The Gaelic "dubh gall" means "dark stranger" and it may have distinguished the darker Danes from the fair-haired Norwegians.
The first Dougall (or more correctly Dugall) was descended from Somerled, Lord of the Isles, at a time when the Western Isles were part of Norway. He was given the islands of Mull, Jura, Tiree, Coll, Kerrara and parts of Argyll and Lorn. At that time the islands were part of Norway and the mainland was ruled by the king of Scots.
Dugall's sons accompanied King Haakon of Norway when he attacked the island of Bute in the Firth of Clyde. One of the sons, Duncan, was appointed by Haakon to govern all the islands stretching from the Isle of Man to Lewis. Duncan was the first to adopt the name MacDugall.
In 1263, when Haakon's fleet arrived on the west coast heading to attack Scotland further south, the MacDugalls declined to join them and later attacked part of the Norse fleet near Mull. Haakon was defeated at the Battle of Largs and the Western Isles were ceded to Scotland by the Treaty of Perth in 1266.
The MacDougalls were kinsmen of the Comyns (the 4th chief had married John Comyn's sister) who were the rivals of Robert the Bruce>. The MacDugalls fought against Bruce and Alastair MacDugall defeated him at a skirmish near Tyndrum. A reliquary brooch was ripped from Bruce as he made off - the Celtic "Brooch of Lorne" is still in the possession of the family. Alastair MacDugall later paid homage to Bruce but his son John supported King Edward of England. When Bruce became more established, he defeated the MacDugalls at Brander Pass and part of their territory was given to the Campbells. Later, when Robert the Steward became king, the MacDugalls came back in favour again and King David II> restored their mainland estates.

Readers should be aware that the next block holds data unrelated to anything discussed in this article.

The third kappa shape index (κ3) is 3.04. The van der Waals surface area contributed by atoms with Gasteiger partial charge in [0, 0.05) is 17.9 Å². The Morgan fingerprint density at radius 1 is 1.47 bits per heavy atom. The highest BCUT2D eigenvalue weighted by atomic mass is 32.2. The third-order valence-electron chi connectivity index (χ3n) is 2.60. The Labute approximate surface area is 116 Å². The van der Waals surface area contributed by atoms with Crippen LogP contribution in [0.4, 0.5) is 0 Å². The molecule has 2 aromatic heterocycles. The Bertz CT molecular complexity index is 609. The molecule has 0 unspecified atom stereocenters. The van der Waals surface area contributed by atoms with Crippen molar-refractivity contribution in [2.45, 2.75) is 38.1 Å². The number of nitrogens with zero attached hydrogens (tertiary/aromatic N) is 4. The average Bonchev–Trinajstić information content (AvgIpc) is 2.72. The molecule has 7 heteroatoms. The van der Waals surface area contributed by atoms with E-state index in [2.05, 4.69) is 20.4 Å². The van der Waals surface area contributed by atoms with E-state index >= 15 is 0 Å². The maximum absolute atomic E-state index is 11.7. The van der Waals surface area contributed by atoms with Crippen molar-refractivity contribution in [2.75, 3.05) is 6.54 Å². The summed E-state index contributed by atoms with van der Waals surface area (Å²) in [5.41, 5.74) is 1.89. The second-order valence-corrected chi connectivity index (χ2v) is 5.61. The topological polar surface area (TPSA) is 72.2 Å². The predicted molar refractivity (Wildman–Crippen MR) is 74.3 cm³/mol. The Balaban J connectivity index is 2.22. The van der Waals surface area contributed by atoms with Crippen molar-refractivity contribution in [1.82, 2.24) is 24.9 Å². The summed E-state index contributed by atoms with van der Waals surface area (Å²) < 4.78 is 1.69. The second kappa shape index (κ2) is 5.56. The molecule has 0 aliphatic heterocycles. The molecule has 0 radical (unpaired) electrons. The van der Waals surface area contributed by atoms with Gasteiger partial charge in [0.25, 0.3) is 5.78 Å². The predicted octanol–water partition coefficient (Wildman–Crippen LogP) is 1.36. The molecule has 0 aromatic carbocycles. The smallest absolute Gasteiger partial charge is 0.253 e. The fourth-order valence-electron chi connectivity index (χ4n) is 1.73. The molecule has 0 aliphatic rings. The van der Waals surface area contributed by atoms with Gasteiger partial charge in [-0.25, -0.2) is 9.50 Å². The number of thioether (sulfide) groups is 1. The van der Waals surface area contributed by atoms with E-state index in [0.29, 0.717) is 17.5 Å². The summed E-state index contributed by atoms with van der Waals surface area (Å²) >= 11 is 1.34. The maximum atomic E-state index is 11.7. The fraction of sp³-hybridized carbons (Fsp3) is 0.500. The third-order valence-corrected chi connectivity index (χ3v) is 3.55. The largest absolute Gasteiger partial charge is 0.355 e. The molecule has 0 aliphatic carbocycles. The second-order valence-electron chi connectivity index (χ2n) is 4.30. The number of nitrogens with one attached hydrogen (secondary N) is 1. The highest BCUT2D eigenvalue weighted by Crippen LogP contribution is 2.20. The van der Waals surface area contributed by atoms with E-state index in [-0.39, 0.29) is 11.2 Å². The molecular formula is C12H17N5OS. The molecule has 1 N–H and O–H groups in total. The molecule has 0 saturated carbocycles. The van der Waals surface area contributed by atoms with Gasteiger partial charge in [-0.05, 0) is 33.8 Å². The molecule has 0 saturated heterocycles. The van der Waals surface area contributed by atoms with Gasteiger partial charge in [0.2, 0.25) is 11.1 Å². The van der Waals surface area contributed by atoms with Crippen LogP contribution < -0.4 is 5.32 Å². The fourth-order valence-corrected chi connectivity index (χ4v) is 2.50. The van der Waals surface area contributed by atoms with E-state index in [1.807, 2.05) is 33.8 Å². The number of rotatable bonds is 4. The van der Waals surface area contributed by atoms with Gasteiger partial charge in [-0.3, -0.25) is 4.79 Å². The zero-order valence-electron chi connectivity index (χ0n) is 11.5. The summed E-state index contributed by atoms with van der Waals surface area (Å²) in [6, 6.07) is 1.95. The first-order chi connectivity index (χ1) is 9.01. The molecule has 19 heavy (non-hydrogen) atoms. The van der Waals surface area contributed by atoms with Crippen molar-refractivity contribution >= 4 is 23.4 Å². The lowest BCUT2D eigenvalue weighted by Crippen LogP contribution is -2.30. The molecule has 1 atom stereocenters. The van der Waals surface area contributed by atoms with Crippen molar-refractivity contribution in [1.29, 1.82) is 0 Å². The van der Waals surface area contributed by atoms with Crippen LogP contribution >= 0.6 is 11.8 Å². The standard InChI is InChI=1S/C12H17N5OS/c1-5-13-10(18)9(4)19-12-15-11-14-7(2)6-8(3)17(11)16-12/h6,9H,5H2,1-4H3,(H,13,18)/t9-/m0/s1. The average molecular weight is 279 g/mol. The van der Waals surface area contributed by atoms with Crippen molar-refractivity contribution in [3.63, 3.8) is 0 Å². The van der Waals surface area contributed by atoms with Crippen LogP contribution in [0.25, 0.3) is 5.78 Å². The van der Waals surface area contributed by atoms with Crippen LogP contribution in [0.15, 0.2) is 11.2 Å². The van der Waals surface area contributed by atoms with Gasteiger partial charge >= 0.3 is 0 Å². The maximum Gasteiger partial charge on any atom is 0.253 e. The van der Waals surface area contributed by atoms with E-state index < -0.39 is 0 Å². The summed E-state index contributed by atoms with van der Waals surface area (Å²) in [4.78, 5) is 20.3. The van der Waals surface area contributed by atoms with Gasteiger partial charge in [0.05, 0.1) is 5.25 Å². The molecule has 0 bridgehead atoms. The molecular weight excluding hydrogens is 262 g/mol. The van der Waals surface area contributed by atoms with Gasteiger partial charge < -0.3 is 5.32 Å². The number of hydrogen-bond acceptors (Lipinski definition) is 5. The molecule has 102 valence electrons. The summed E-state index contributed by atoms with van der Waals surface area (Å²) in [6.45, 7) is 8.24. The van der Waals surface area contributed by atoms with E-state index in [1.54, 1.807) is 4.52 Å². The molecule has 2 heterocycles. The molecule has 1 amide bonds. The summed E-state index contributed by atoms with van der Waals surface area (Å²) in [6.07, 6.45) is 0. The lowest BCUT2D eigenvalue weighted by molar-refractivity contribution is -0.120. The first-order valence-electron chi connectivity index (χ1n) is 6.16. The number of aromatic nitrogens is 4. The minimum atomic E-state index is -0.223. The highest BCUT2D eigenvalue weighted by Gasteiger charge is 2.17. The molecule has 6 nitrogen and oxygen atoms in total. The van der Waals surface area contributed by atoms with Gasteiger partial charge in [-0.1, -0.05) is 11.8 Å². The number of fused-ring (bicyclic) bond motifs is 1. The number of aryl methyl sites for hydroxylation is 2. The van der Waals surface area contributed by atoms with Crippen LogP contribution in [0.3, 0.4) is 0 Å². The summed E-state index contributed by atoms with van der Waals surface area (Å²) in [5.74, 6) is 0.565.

The MacDougalls built Ardchattan Priory and the clan chiefs were buried there until 1737. In the 15th century the MacDugalls were established around Oban and the coast south from there. The main castles of the MacDougalls were Dunstaffnage> (captured by Robert the Bruce and made a royal castle with the Campbells as keepers) and latterly Dunollie, near Oban (pictured here). John MacDougall of that Ilk, the 22nd chief, raised 500 men and fought at the Battle of Sheriffmuir> in the 1715 Jacobite Uprising. He narrowly escaped transportation. His son, Alexander, wisely refrained from joining the 1745 Uprising (as did the Campbells). In 1746 the MacDougalls abandoned Dunollie Castle and built nearby Dunollie House.
MacDougalls also became established in Galloway and in the 15th century a number of clan members moved to Ireland as soldiers and settled there. Their name changed to MacDowell while in Ireland.
The MacDougall clan motto is "Buaidh no bas" which means "To conquer or die".
Surnames regarded as septs (sub-branch) of the MacDougall clan include Conacher, Cowan, MacConacher, MacCoull, MacCowan, MacDulothe, MacHowell, MacLintock, MacLucas and Macoull.
There is a MacDougall clan Web site here> and here.
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